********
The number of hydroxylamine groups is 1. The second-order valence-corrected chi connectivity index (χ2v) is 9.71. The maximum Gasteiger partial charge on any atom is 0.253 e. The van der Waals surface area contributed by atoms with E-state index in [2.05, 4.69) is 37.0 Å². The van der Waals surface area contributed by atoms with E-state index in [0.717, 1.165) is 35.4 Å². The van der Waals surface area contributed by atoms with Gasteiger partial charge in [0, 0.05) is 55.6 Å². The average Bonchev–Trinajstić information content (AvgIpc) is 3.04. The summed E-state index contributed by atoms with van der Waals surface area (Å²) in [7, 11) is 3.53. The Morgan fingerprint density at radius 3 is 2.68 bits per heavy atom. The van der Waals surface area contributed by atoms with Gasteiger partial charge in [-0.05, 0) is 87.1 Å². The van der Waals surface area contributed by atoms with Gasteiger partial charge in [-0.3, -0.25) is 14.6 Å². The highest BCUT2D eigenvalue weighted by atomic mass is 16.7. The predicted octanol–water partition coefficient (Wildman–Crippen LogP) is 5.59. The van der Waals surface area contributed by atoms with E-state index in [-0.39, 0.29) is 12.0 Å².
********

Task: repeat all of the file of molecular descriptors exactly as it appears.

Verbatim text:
The number of hydroxylamine groups is 1. The second-order valence-corrected chi connectivity index (χ2v) is 9.71. The maximum Gasteiger partial charge on any atom is 0.253 e. The van der Waals surface area contributed by atoms with E-state index in [2.05, 4.69) is 37.0 Å². The van der Waals surface area contributed by atoms with E-state index in [0.717, 1.165) is 35.4 Å². The van der Waals surface area contributed by atoms with Gasteiger partial charge in [0, 0.05) is 55.6 Å². The average Bonchev–Trinajstić information content (AvgIpc) is 3.04. The summed E-state index contributed by atoms with van der Waals surface area (Å²) in [7, 11) is 3.53. The Morgan fingerprint density at radius 3 is 2.68 bits per heavy atom. The van der Waals surface area contributed by atoms with Gasteiger partial charge in [-0.05, 0) is 87.1 Å². The van der Waals surface area contributed by atoms with Gasteiger partial charge in [-0.3, -0.25) is 14.6 Å². The highest BCUT2D eigenvalue weighted by atomic mass is 16.7. The predicted octanol–water partition coefficient (Wildman–Crippen LogP) is 5.59. The van der Waals surface area contributed by atoms with E-state index in [-0.39, 0.29) is 12.0 Å².